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Thursday, August 25, 2011

Declarations of an agent not always deemed an admission of the employer in the course of litigation


Declarations of an agent not always deemed an admission of the employer in the course of litigation
Simpson v NYC Transit Authority, 1st Dept., 283 AD2d 419

Suppose a former employee is called to testify against his or her former employer as a witness in an action brought by another individual. Is such testimony to be considered an “admission” by the former employee's employer? This was one of the issues in the Simpson case.

A jury awarded Simpson $250,000 after finding the NYC Transit Authority guilty of employment discrimination in violation of New York State's Executive Law Section 296 and Administrative Code of the City of New York Section 8-502. The Authority appealed.

It seems that the Transit Authority's former Director of Equal Employment Opportunity had testified on behalf of Simpson and, presumably, against the agency. Was the former Director's testimony to be deemed an admission to the extent that it was adverse to the Authority's interests?

Noting that the such testimony contained hearsay, Appellate Divisions said that in such situations a declaration made by an agent [here the former Director of Equal Employment Opportunity] without authority to speak for the principal [i.e., the Authority], even where the agent was authorized to act in the matter to which his declaration relates, does not fall within the “speaking agent” exception to the rule against hearsay and is not an admission that can be received in evidence against the principal.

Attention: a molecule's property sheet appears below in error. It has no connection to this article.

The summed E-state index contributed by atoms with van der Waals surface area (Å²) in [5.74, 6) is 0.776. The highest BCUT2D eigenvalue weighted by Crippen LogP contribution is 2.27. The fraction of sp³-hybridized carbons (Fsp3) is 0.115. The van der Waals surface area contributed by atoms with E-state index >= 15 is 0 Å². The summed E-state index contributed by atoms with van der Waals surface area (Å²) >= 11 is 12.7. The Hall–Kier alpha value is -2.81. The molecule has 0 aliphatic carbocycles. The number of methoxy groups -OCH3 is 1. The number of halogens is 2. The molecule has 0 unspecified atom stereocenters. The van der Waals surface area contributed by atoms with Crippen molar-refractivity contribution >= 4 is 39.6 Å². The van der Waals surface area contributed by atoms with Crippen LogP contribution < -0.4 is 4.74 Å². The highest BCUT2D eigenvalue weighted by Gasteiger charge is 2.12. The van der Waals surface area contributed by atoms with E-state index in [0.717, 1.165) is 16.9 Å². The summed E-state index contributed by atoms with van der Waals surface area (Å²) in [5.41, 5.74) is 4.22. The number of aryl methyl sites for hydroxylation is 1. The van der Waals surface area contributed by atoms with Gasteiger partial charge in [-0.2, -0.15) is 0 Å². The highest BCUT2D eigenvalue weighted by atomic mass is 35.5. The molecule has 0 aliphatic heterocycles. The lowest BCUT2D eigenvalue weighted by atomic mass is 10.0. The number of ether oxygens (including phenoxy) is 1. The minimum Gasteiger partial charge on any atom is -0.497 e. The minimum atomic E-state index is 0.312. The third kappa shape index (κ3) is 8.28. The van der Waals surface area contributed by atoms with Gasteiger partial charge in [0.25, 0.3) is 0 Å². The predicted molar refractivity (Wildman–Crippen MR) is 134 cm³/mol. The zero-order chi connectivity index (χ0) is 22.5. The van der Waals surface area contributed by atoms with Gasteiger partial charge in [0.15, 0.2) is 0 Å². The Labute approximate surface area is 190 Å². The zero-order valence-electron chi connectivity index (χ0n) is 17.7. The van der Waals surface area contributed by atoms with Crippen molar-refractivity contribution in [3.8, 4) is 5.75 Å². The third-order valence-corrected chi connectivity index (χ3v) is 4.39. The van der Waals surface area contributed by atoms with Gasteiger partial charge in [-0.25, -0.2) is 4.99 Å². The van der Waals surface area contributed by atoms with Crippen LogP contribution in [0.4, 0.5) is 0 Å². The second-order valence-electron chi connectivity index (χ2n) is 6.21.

Concluding that the testimony by the Authority's former Director was improperly admitted as admissions against the Authority, the Appellate Division ruled that this constituted reversible error and remanded the matter to Supreme Court for a new trial.

Handbooks focusing on State and Municipal Public Personnel Law continue to be available for purchase via the links provided below:

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